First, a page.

Quake and IT: Shaking in Tokyo, waiting in San Diego

No warning for Tokyo, but in the U.S., IT had time to prepare

When the earthquake struck in Japan mid-afternoon, Jason Park was in his office in Tokyo on the 39th floor. It started with a mild tremor, something that happens every few months.

"We didn't think anything of it until the tremor didn't stop," said Park, who is general manager of Japan operations for Appirio, a San Francisco-based cloud services firm.

"We saw other high-rise offices and apartments visibly shaking -- it was hard to stand without losing my balance," said Park, in an e-mail response to questions.

The building's elevators shut down, as did trains and subways. Half of his 30-member team walked home, making treks of five to 10 miles, while others waited for the trains to reopen.

Tokyo is about 150 miles away from earthquake's epicenter, and Park said there was minimal structural damage in the city. But certain portions of the Tokyo metro area experienced power outages.

From a communications standpoint, this is the situation Park said he faced: Cell networks weren't working, but land lines were; and 3G-based Web browsing was slower than usual, but worked.

The fiber Internet in his office was up, and his mobile card made a connection. Google Apps, Park's e-mail system, was also up, and there were no problems reaching Facebook and Twitter.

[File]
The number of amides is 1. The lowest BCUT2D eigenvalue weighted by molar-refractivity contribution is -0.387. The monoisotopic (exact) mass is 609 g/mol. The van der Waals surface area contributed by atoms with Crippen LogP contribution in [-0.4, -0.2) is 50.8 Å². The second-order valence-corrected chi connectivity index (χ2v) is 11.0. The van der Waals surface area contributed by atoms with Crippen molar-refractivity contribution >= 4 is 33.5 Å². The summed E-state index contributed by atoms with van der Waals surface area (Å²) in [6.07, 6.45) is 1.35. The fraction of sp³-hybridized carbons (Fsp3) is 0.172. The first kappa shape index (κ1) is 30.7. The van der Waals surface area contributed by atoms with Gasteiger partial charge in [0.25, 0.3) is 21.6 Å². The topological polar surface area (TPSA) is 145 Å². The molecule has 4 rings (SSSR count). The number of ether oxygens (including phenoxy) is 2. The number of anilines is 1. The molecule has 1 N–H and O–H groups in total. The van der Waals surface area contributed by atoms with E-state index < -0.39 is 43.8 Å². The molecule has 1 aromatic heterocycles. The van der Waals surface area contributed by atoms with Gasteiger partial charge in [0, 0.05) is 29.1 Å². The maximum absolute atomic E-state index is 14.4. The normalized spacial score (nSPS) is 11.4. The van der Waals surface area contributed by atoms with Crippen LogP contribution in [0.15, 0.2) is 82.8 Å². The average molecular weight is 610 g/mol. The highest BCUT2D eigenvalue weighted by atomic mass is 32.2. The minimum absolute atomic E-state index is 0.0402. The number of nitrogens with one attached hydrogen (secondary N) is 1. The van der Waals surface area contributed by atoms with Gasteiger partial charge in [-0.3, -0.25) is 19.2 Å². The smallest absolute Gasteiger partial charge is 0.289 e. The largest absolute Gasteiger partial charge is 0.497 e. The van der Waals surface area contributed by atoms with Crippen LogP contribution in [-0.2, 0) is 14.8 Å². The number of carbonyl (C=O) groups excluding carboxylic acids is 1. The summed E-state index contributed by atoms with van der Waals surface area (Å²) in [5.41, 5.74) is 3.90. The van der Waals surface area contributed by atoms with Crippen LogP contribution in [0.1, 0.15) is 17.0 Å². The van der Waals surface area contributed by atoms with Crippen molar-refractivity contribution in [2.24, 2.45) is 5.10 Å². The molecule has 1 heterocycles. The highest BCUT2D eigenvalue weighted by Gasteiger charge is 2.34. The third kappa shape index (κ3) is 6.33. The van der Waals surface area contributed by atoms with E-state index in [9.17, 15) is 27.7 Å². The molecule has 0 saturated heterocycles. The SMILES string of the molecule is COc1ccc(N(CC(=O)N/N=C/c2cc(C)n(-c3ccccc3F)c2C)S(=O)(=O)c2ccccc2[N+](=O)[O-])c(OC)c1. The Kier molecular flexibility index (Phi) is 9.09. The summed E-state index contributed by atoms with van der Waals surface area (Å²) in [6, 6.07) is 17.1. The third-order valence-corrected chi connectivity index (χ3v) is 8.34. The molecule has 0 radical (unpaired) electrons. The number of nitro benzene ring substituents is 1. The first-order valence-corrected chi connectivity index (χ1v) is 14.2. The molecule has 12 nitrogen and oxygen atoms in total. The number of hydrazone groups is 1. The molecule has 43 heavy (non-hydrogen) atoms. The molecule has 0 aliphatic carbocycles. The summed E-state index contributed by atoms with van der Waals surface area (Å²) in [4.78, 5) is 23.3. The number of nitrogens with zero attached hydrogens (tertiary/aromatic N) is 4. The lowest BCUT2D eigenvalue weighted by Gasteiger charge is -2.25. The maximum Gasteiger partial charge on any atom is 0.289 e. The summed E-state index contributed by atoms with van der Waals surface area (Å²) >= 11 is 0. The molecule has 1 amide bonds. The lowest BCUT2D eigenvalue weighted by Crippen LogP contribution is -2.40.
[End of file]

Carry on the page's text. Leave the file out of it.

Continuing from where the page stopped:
Amazon's newly opened Japan Web Services data center continued to operate, said Park. That was confirmed independently by another source who spoke on background.

In the U.S., the problem was much different.

The tsunami warnings gave Elysia Everett, deputy CIO of the international law firm DLA Piper, time to prepare. She received her first notification of a tsunami threat at 7:30 Eastern. This firm, with 3,500 attorneys, runs its primary data center in Baltimore and a secondary facility in San Diego.

Everett began waking up IT staff in San Diego (4:30 a.m. PST) to begin planning. At that point, all she knew was that there was a threat of a tsunami, and the San Diego data center was located downtown, not all that far from the bay.

The major concern was the loss of telecommunications services in San Diego. Before too long, everyone was assembled on a conference call to review the firm's disaster recovery plan.

Earthquakes of magnitude 7.0 or more since Jan. 1 2000

Source: U.S. Geological Survey
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